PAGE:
When writing on F is for Fromelles, I wrote about Leslie Leister, my husband’s great uncle who was killed at Fromelles in 1916. This blog entry is looking at the official
correspondence which survives in his World War I dossier, NAA:B2455, Leister Leslie, between the next of kin and the Department of Defence following the death in World War I of Leslie Leister. Ten years after his death, his aunt and foster mother, Eliza Leister, was receiving correspondence from the War Office concerning her son.
When Leslie Leister died in 1916, he was first reported missing. The day before the battle on 19 July he had written to his adoptive parents, His aunt and uncle Robert and Eliza Leister. They received that letter in September.
On 5 October 1916 Robert Leister wrote seeking further information about Leslie. (NAA:B2455, Leister Leslie folio 56)
|NAA:B2455, Leister Leslie, folio 56|
Robert Leister received a reply dated 11 October 1916 advising that
no further particulars are yet available regarding this soldier. You will be promptly notified upon receipt of any later information. (folio 55)
On 15 September 1916 the Deputy Post Master General wrote to Base Records seeking news of Leslie having seen that he was reported missing in the 199th casualty list of 28th August. (folio 58) Before enlisting, Leslie had been employed at the post office in Newcastle.
|CASUALTIES. (1916, August 28). The Sydney Morning Herald (NSW : 1842 – 1954), p. 5. Retrieved April 11, 2014, from http://nla.gov.au/nla.news-article15687503|
On 13 March 1917, Leslie’s casualty record was amended that he had previously been reported missing but was now reported killed. The authority for this change was a letter from the war office. (folio 22)
|DIED IN GERMANY. (1917, March 26). The Sydney Morning Herald (NSW : 1842 – 1954), p. 10. Retrieved April 11, 2014, from http://nla.gov.au/nla.news-article15720120|
|Family Notices: Roll of Honour. (1917, March 31). The Sydney Morning Herald (NSW : 1842 – 1954), p. 12. Retrieved April 11, 2014, from http://nla.gov.au/nla.news-article28101225|
On 3 April 1917 the Deputy Post Master General wrote seeking information about Leslie’s death:
With reference to your communication of the 23rd September last, stating that No. 4840, acting Corporal Leslie Leister, 55th (late 3rd) Battalion, was officially posted “missing” on 20th July last, I have to intimate a paragraph appeared in the “Roll of Honour” Sydney Morning Herald, of the 31st ultimo, stating that Private Leslie Leister died of wounds in Germany on 4th November last. Will you kindly advise me whether this refers to the soldier mentioned above, and if the date of death given is correct. (folio 54)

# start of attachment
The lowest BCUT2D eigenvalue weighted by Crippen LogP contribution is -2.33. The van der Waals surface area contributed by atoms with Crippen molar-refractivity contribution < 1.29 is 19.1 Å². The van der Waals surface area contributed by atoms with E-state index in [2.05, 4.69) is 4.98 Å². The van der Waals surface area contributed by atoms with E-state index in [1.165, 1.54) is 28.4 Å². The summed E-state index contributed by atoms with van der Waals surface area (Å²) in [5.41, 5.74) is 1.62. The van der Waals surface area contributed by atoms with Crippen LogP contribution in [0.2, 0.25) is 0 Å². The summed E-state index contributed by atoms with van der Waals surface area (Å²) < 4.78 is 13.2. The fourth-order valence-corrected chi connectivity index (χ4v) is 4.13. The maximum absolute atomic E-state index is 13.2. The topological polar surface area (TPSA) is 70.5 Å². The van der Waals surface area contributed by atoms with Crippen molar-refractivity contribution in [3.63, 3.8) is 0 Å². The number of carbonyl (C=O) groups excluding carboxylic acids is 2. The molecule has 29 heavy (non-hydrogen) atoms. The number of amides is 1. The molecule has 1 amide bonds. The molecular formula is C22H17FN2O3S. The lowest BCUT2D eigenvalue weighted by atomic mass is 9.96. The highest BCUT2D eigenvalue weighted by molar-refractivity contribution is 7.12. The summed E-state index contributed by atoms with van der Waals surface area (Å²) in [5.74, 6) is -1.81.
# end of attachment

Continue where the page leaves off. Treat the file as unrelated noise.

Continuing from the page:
On 17 April 1917 the Mutual Life and Citizens’ Assurance Co. Ltd. wrote to base records seeking a certificate of death and identification particulars for Jack Walsh known as Leslie Leister as he was insured with the company. (folio 52)
On July 10 1917 Robert Leister signed a receipt for a package of the effects of the late No 4840 Acting Corporal L. Leister, 55th Battalion consigned ex “Beltana”. These effect comprised motor goggles and a card. (folios 46 and 49)
Connellan & Pearce, solicitors of Parkes, wrote several time to the Base Records office seeking a certificate of death. Their letter of 3 October 1917 referred to a letter on 4 September and another on 24 September. Probate of his will could not be obtained without the death certificate. (folio 39)
On 29 July 1921 the War Records Office wrote that they had been unable to find any trace of the last resting place of Leslie. The office requested
to have on loan any letters or communications that contain any reference tot he circumstances surrounding his death, particularly the exact locality at which it occurred, or where he was last seen alive. Of course any information you may have received as to his burial would be of the greatest assistance. (folio 33)
Robert Leister replied
I am unable to find the letters I would have liked to send you. One letter lost from the Sydney Red Cross & told my nephew was killed at Fromelles July 20th 1916 & that his name was on the German list. One letter was from a soldier that knew him well. They had reached the German’s Front-line at Fromelles & early in the morning of July 20th 1916 he saw him killed with a shell. Our boys was then retreating. My Nephew would be buried by the Germans.(folio 33)
On 28 November 1921, Robert Leister wrote in response to a query by the War Records Office on behalf of his wife advising that Eliza was the only person entitled to the War medal as she was his foster mother and aunt and his will was left to her. (folio 32)
On 7 August 1922 Robert Leister wrote to Base records acknowledging receipt of the Memorial Scroll but advising that the King’s Message had not been enclosed. (folio 30) The receipt for the Memorial Scroll was signed February 14 1922. (folio 31)
Eliza Leister signed a receipt for a Victory Medal in connexion with the late Pte. L. Leister on 27 February 1923. (folio 26)
From the record below, the final folio of Leslie’s personal dossier, Eliza was sent information in 1926 about Leslie’s name being listed at V. C. Corner Australian Cemetery and Memorial in France. This was ten years after Leslie had died.
|NAA:B2455, Leister Leslie, folio 62|